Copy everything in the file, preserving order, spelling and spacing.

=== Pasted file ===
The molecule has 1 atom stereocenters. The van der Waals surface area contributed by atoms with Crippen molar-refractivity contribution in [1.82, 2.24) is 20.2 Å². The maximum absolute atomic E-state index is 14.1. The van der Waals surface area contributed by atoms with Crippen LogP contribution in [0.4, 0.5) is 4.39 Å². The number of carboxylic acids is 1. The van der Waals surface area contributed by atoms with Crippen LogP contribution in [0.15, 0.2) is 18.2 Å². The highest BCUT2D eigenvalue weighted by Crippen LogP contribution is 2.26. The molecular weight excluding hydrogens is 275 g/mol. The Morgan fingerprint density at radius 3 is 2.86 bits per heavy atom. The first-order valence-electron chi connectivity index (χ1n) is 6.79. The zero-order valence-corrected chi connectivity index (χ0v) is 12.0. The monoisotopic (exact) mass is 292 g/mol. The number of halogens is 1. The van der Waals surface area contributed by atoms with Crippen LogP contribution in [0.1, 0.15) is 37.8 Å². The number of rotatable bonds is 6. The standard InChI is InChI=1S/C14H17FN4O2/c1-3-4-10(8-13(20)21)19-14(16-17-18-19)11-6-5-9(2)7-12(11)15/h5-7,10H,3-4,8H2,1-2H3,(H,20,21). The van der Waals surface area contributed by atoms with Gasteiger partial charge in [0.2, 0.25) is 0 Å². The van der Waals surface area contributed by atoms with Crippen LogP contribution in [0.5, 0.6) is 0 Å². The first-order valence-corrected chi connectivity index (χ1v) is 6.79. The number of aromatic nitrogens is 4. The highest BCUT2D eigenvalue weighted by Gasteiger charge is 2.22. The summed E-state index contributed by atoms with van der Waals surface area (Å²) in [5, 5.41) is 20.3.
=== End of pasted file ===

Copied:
The molecule has 1 atom stereocenters. The van der Waals surface area contributed by atoms with Crippen molar-refractivity contribution in [1.82, 2.24) is 20.2 Å². The maximum absolute atomic E-state index is 14.1. The van der Waals surface area contributed by atoms with Crippen LogP contribution in [0.4, 0.5) is 4.39 Å². The number of carboxylic acids is 1. The van der Waals surface area contributed by atoms with Crippen LogP contribution in [0.15, 0.2) is 18.2 Å². The highest BCUT2D eigenvalue weighted by Crippen LogP contribution is 2.26. The molecular weight excluding hydrogens is 275 g/mol. The Morgan fingerprint density at radius 3 is 2.86 bits per heavy atom. The first-order valence-electron chi connectivity index (χ1n) is 6.79. The zero-order valence-corrected chi connectivity index (χ0v) is 12.0. The monoisotopic (exact) mass is 292 g/mol. The number of halogens is 1. The van der Waals surface area contributed by atoms with Crippen LogP contribution in [0.1, 0.15) is 37.8 Å². The number of rotatable bonds is 6. The standard InChI is InChI=1S/C14H17FN4O2/c1-3-4-10(8-13(20)21)19-14(16-17-18-19)11-6-5-9(2)7-12(11)15/h5-7,10H,3-4,8H2,1-2H3,(H,20,21). The van der Waals surface area contributed by atoms with Gasteiger partial charge in [0.2, 0.25) is 0 Å². The van der Waals surface area contributed by atoms with Crippen LogP contribution in [0.5, 0.6) is 0 Å². The first-order valence-corrected chi connectivity index (χ1v) is 6.79. The number of aromatic nitrogens is 4. The highest BCUT2D eigenvalue weighted by Gasteiger charge is 2.22. The summed E-state index contributed by atoms with van der Waals surface area (Å²) in [5, 5.41) is 20.3.